Editorial | Putting some pep in R&D
Dr Nigel Clarke states the obvious about the possibilities inherent in research and development for accelerating Jamaica’s economic growth. But the finance minister will have to do more than include what firms spending are, when calculating national output, if he is to really excite robust activity in research and development (R&D). Dr Clarke, no doubt, appreciates this fact.
Speaking at last week’s annual showcasing by The University of the West Indies (UWI), Mona, of its research efforts, Dr Clarke disclosed that from next September, R&D expenditure will figure in Jamaica’s gross domestic product (GDP) calculations.“By doing so, we will be making our intention clear that research is fundamentally important to the growth and development of Jamaica, but we need to do it in a way that can be sustainably maintained,” the minister said.
Jamaica, in this move, will not be unique. It will be falling in line with much of the rest of the world that has already adopted this standard in their national accounts. Indeed, the United States has been doing this since 2013, five years after the United Nations agreed to treat R&D as investment, rather than an intermediate input, or good.
Bumping up historic GDP values
When GDP calculations were based on the latter assumption, adding R&D expenditure to the mix would mean the double counting of values, since, as an intermediary input/good, R&D would have already been reflected in the final value/cost of the product, on which national output is based. The new treatments of R&D, though, will no doubt lead to a slight bumping-up of Jamaica’s historic GDP values.For instance, when the Americans made the adjustment, it had an overall upward impact of 3.6 per cent on the nominal value of their GDP, and 3.5 per cent for the European Union (EU).
And between 1929 and 2012, real growth adjusted upward by an average 0.1 per cent. At the same level of adjustment, with Jamaica’s nominal GDP of around J$2 trillion, that would add another J$700 million to annual output, and real growth would round off at about one per cent, against the below one per cent of the past 40 years.Except that in Jamaica, an already small economy, there is relatively little investment in R&D.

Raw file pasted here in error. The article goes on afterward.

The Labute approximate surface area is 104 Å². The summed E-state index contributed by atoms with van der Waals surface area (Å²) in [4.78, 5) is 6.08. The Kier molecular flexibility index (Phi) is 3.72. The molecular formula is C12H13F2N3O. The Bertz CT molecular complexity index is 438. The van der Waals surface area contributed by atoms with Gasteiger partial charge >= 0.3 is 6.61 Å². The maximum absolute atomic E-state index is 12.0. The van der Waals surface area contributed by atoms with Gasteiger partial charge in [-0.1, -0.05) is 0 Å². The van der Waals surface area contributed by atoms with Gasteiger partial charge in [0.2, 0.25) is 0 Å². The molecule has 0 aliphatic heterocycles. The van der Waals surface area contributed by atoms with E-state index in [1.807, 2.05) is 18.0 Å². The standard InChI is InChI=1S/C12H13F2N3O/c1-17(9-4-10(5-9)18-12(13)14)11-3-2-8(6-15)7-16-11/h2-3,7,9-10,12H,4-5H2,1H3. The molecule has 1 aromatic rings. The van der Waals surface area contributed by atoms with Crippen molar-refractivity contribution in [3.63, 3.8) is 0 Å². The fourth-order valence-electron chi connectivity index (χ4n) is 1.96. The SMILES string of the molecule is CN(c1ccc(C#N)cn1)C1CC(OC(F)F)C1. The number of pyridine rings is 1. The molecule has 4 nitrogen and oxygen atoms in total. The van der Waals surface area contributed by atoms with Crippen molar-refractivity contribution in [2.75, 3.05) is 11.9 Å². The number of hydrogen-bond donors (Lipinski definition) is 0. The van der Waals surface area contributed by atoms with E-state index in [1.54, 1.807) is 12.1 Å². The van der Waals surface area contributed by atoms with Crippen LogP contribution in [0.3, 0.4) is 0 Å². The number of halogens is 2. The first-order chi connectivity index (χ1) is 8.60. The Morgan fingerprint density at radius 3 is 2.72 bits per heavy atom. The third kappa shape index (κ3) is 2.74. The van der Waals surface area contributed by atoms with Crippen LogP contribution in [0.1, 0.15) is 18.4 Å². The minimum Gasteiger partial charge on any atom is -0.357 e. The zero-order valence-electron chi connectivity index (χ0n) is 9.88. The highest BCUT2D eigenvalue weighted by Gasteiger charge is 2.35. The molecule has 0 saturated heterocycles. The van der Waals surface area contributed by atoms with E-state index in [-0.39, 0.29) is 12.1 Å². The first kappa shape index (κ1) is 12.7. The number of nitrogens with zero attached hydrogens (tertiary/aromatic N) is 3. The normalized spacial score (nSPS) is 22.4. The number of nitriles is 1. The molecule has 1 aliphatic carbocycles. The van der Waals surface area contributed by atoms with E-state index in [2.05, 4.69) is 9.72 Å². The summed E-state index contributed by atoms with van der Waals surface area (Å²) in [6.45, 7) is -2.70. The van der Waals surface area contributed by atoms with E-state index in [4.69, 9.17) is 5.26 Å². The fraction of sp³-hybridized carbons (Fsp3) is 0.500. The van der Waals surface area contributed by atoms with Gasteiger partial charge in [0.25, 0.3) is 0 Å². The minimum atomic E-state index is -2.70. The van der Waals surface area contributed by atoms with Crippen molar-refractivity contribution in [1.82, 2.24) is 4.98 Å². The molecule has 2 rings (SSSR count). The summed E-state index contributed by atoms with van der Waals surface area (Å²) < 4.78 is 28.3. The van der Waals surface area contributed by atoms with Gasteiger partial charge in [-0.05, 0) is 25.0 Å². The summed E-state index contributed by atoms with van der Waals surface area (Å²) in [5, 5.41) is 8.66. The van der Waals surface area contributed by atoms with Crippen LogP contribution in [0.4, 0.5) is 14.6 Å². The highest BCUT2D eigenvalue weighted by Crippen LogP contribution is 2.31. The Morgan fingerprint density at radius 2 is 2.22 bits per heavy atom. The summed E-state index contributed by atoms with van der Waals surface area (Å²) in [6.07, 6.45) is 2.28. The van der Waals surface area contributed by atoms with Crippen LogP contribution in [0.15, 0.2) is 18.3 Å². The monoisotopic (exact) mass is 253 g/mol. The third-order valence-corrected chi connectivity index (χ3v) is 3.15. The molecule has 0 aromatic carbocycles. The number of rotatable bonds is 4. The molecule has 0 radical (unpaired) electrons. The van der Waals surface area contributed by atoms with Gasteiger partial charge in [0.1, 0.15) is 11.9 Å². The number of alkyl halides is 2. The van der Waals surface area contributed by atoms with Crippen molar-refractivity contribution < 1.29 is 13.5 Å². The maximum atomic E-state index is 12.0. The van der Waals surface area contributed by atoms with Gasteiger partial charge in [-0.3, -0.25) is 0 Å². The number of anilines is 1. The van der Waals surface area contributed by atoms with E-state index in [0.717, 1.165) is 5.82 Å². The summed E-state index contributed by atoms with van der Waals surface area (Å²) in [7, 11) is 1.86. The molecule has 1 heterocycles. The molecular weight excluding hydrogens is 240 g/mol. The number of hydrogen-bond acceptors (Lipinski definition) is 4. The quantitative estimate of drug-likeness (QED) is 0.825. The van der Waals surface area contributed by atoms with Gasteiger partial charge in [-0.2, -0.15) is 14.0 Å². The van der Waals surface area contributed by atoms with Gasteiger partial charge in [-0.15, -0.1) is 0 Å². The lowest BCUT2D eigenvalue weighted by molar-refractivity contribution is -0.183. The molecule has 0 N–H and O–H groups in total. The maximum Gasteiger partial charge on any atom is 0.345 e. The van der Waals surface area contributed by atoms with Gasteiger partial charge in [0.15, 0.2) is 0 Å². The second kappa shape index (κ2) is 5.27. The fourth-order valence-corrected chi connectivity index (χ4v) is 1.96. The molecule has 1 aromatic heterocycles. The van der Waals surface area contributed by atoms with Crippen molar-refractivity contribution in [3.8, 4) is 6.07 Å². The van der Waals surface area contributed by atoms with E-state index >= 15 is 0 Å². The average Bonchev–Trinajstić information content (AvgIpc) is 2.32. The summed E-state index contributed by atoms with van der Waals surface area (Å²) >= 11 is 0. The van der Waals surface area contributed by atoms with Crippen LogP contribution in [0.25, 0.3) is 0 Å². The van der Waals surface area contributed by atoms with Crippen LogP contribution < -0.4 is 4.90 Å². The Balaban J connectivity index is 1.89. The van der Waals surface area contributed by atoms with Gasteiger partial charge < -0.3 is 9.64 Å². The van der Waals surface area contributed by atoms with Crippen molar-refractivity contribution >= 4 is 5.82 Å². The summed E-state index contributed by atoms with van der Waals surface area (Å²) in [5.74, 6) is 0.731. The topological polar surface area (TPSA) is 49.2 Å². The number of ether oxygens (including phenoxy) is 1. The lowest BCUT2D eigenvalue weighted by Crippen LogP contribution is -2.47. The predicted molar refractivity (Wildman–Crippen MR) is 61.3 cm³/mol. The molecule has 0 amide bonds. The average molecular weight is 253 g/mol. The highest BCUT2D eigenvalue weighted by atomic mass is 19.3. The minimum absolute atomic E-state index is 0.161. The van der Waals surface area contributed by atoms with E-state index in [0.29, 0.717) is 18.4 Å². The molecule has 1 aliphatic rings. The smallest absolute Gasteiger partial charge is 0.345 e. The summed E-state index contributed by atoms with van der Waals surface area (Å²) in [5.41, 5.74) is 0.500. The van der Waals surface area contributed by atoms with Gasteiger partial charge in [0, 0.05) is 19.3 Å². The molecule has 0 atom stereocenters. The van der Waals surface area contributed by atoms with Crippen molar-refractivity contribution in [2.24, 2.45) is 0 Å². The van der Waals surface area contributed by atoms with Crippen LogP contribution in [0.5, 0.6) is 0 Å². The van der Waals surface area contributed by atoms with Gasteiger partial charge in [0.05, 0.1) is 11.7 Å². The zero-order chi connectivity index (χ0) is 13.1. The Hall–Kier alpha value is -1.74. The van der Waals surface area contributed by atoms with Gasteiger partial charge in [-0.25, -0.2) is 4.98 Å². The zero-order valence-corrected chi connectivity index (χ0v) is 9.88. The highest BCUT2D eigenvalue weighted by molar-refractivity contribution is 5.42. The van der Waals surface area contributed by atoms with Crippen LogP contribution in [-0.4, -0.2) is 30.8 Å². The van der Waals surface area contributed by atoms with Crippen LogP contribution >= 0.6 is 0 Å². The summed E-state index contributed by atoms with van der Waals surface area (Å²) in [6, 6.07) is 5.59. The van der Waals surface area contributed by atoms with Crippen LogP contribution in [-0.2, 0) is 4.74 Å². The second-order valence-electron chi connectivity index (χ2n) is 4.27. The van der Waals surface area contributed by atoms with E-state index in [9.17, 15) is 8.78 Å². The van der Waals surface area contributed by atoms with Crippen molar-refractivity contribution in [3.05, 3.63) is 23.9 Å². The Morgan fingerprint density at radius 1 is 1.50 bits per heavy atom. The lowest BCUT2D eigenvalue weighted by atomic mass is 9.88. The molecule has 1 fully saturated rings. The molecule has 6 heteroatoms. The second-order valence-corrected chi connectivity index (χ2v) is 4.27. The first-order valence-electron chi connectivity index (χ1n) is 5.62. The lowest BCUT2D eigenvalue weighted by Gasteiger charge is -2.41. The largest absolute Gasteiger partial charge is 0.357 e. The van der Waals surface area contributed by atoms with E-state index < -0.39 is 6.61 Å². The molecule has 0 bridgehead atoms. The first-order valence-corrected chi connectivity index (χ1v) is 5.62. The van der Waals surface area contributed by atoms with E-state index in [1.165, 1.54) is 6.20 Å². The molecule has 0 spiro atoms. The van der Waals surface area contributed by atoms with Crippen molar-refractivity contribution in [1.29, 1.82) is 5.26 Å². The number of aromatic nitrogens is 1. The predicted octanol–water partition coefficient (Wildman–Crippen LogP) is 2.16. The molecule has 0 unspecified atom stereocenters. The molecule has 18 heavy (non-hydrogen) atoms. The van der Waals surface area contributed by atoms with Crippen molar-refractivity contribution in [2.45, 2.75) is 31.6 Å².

Indeed, information is sparse on what firms or the Government spend on research and innovation, but the best estimate, going back a decade, is that it has hovered around 0.3 per cent of GDP, which was half the level for Latin America and the Caribbean as a whole.
In the United States, the world’s largest economy, R&D expenditure in 2016 was 2.8 per cent of GDP. In dollar terms, it reached US$495 billion in 2017. The EU spends over two per cent of GDP in the area, as do the Chinese, while Sweden was the world leader, at 3.25 per cent in 2016.
Boost Expenditure on Research
Dr Clarke’s challenge is to lift Jamaica’s nominal, and real, expenditure on research, which, despite his promise of a “modest allocation” in the coming Budget for research by universities, we don’t expect the Government to fund it. In other words, the private sector has to be the main driver in the world of R&D.
In this regard, Minister Clarke should, as we have recommended to his predecessors, consider incentivising expenditure in research and innovation beyond, or separately from, tax credits and amortisation periods for other forms of investments by firms and/or institutions. This is a conversation that ought to be engaged in between the Government and the Private Sector Organisation of Jamaica, other business-related bodies and research institutions. They should also partner with the Government on Dr Clarke’s idea for the much-needed study of who is spending, how, and on what, in R&D.